21 Apr 2021
An international group of experts in community engagement for health research has identified urgent measures to foster involvement of local communities in emergency research, such as the Ebola outbreak in Democratic Republic of Congo.
The workshop was held in Dakar, Senegal from 17-18 March and was a collaboration between four partners: the Nuffield Council on Bioethics; the African coaLition for Epidemic Research, Response and Training (ALERRT) consortium; the Institute for Health Research, Epidemiological Surveillance and Training (IRESSEF) in Dakar, Senegal; and the Wellcome Centre for Ethics and Humanities (WEH) at Oxford University.
It brought together experts from survivor, policy, research, and implementing organisations with experience of conducting community engagement in research during humanitarian crises. Although many of the experiences cited related to the recent and current Ebola outbreaks in West Africa and the Democratic Republic of Congo, the relevance of discussions extended beyond Ebola.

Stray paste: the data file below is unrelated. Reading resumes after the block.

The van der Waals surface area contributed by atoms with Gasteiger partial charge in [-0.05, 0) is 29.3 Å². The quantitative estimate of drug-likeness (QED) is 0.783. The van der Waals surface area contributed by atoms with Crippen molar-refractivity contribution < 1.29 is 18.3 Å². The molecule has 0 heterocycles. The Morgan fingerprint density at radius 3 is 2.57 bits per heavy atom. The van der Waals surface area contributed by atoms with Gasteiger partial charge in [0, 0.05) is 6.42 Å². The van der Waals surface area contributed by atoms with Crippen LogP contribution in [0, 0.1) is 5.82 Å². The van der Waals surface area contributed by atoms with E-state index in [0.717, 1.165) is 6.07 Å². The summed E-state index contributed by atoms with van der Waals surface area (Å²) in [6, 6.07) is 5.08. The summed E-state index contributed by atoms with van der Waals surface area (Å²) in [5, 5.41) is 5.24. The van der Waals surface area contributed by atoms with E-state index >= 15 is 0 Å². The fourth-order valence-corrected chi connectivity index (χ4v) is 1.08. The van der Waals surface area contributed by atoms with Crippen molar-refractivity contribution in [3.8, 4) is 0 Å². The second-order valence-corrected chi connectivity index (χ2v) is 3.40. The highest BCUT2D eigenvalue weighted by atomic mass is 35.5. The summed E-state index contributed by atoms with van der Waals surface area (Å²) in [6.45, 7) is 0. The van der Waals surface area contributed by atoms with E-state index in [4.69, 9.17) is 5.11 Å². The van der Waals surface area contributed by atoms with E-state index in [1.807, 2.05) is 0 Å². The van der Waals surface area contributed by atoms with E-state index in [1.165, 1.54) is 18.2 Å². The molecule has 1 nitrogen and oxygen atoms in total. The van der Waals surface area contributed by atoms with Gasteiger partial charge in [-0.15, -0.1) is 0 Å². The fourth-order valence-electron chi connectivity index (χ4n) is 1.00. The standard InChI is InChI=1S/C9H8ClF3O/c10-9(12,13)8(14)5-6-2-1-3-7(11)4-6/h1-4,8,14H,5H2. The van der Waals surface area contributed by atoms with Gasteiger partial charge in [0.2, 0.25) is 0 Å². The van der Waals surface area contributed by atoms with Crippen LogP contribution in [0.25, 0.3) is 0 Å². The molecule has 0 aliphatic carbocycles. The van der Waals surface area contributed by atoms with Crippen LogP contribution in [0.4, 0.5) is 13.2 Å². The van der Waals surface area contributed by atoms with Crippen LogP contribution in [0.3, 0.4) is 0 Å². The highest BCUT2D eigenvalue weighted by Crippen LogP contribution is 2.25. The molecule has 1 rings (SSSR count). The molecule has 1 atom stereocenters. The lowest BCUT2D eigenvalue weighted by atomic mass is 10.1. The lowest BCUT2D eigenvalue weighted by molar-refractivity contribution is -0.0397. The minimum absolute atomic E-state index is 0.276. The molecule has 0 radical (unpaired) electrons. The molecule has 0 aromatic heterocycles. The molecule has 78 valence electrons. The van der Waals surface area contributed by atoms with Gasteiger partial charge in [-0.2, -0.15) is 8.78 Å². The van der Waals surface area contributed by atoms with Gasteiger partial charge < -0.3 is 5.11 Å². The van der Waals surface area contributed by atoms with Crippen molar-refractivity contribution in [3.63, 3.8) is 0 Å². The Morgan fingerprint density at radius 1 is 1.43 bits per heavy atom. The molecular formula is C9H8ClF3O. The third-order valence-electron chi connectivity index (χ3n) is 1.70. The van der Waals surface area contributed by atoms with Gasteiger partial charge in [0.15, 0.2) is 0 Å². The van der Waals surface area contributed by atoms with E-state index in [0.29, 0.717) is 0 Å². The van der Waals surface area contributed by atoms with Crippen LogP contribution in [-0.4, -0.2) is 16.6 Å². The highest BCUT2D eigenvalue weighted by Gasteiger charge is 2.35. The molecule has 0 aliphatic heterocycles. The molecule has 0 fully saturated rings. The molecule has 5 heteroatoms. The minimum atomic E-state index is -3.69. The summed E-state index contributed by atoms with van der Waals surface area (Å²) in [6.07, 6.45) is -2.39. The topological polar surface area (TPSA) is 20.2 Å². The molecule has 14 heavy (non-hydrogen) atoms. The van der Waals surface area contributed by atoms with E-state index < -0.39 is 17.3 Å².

The overall messages that emerged from the workshop are that that research will not be possible unless a trusting relationship between researchers and potential participants can be developed, and the intrinsic value of community engagement in the context of research lies in its contribution to supporting a mutually respectful partnership between researchers and communities. Accordingly, effective and respectful engagement starts from a recognition of the experiences of people affected by the emergency, and the history associated with those experiences, and it should actively involve affected populations from the beginning and throughout the course of the research endeavour, as a two-way process contributing to the design, conduct, and outcomes of research.
Specific ideas for areas of action that emerged from the workshop included:
For funders of research
For research ethics committees
For media organisations
For national governments
Find out more about the Nuffield Council on Bioethics inquiry on research in global health emergencies.